This study aims to build a computer-aided diagnostic system to distinguish benign breast tumor from malignnant one. This method involves two stages in which a backward elimination approach of feature selection and a learning algorithm random forest are hybridized. The first stage of the whole system conducts a data reduction process for learning algorithm random forest of the second stage. This provides less training data for random forest and so prediction time of the algorithm can be reduced in a great deal. With a selected feature set, the explanation of rationale for the system can be more readily realized.

Our proposed method averagely obtained 99.82% and 99.70% classification accuracy in test phase and these results are the highest one among the studies applied for Wisconsin Breast Cancer Diagnosis Dataset (WBC-DD) and Wisconsin Breast Cancer Prognostic Dataset (WBCPD) classification problem so far. It also indicates that the proposed method can be applied confidently to other breast cancer problems with different data sets especially with ones that have a higher number of training data.

The used data source is Wisconsin Diagnosis Breast Cancer Dataset taken from the University of California at Irvine (UCI) Machine Learning Repository [3]. This data set is commonly used among researchers who use expert systems and machine learning methods for breast cancer diagnosis and so it provides us to compare the performance of our system with other conducted studies related with this problem.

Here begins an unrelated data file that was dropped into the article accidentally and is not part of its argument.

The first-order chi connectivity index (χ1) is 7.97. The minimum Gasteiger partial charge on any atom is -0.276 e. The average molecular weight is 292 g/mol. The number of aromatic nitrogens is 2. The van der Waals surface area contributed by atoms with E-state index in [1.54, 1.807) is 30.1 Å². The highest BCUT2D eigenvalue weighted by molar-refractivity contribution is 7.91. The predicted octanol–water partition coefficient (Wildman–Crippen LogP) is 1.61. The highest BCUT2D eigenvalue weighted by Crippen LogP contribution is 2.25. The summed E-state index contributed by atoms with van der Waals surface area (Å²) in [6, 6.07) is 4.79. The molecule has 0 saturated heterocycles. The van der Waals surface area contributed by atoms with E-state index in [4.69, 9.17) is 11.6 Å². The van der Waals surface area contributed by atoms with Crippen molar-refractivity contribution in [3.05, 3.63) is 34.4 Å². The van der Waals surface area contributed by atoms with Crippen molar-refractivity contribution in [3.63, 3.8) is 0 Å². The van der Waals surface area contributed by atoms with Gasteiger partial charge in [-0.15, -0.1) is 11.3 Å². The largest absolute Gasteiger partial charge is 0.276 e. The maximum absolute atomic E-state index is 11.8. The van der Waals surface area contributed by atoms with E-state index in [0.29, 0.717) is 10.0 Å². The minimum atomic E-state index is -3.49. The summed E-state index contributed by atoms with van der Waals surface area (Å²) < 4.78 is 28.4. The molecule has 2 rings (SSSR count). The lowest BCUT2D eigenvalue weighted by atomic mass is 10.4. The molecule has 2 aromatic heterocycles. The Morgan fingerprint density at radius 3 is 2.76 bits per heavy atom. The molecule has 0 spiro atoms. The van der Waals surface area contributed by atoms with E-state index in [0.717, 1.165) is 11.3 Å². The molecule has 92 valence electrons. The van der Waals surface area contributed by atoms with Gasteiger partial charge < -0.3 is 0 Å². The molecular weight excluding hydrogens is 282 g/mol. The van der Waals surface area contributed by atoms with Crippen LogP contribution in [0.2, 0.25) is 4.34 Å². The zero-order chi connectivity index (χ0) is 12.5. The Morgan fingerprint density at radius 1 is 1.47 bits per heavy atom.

The rest of the paper is organized as follows. Section 2 summarizes the methods and results of previous research on breast cancer diagnosis. Section 3 reviews theoretical background. Section 4 describes the proposed method. Section 5 presents experimental result from using the proposed method to diagnose and prognosis breast cancer. Finally, Section 6 concludes the paper along with outlining future directions.

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2. RELATED WORK